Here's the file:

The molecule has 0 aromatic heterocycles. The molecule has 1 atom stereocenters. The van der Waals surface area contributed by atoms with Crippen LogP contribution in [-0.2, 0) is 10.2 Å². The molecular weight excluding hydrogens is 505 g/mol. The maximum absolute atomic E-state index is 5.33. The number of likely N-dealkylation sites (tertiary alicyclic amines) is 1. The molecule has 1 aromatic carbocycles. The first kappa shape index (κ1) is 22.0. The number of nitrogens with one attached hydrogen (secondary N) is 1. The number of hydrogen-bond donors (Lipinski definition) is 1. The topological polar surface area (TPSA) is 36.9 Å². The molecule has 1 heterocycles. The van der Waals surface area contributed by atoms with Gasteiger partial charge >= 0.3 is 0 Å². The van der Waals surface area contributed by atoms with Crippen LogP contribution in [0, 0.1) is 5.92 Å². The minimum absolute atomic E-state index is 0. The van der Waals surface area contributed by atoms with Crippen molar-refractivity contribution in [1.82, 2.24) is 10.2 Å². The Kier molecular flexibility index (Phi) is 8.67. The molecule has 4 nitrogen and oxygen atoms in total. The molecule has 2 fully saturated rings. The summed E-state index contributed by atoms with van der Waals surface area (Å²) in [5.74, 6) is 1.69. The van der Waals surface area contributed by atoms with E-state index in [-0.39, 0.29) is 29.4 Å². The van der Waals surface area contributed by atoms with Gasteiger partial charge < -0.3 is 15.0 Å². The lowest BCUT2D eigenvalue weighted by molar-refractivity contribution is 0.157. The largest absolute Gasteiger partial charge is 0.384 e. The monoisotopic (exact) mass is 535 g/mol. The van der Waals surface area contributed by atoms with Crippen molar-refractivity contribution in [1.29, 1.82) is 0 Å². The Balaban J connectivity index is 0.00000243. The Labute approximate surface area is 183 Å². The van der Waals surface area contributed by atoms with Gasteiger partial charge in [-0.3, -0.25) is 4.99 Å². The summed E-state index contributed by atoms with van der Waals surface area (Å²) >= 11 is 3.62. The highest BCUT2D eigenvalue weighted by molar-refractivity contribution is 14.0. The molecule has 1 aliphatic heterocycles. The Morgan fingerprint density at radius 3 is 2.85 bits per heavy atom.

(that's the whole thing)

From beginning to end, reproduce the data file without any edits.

The molecule has 0 aromatic heterocycles. The molecule has 1 atom stereocenters. The van der Waals surface area contributed by atoms with Crippen LogP contribution in [-0.2, 0) is 10.2 Å². The molecular weight excluding hydrogens is 505 g/mol. The maximum absolute atomic E-state index is 5.33. The number of likely N-dealkylation sites (tertiary alicyclic amines) is 1. The molecule has 1 aromatic carbocycles. The first kappa shape index (κ1) is 22.0. The number of nitrogens with one attached hydrogen (secondary N) is 1. The number of hydrogen-bond donors (Lipinski definition) is 1. The topological polar surface area (TPSA) is 36.9 Å². The molecule has 1 heterocycles. The van der Waals surface area contributed by atoms with Gasteiger partial charge >= 0.3 is 0 Å². The van der Waals surface area contributed by atoms with Crippen LogP contribution in [0, 0.1) is 5.92 Å². The minimum absolute atomic E-state index is 0. The van der Waals surface area contributed by atoms with Crippen molar-refractivity contribution in [1.82, 2.24) is 10.2 Å². The Kier molecular flexibility index (Phi) is 8.67. The molecule has 4 nitrogen and oxygen atoms in total. The molecule has 2 fully saturated rings. The summed E-state index contributed by atoms with van der Waals surface area (Å²) in [5.74, 6) is 1.69. The van der Waals surface area contributed by atoms with E-state index in [-0.39, 0.29) is 29.4 Å². The van der Waals surface area contributed by atoms with Gasteiger partial charge < -0.3 is 15.0 Å². The lowest BCUT2D eigenvalue weighted by molar-refractivity contribution is 0.157. The largest absolute Gasteiger partial charge is 0.384 e. The monoisotopic (exact) mass is 535 g/mol. The van der Waals surface area contributed by atoms with Crippen molar-refractivity contribution in [1.29, 1.82) is 0 Å². The Balaban J connectivity index is 0.00000243. The Labute approximate surface area is 183 Å². The van der Waals surface area contributed by atoms with Gasteiger partial charge in [-0.3, -0.25) is 4.99 Å². The summed E-state index contributed by atoms with van der Waals surface area (Å²) >= 11 is 3.62. The highest BCUT2D eigenvalue weighted by molar-refractivity contribution is 14.0. The molecule has 1 aliphatic heterocycles. The Morgan fingerprint density at radius 3 is 2.85 bits per heavy atom.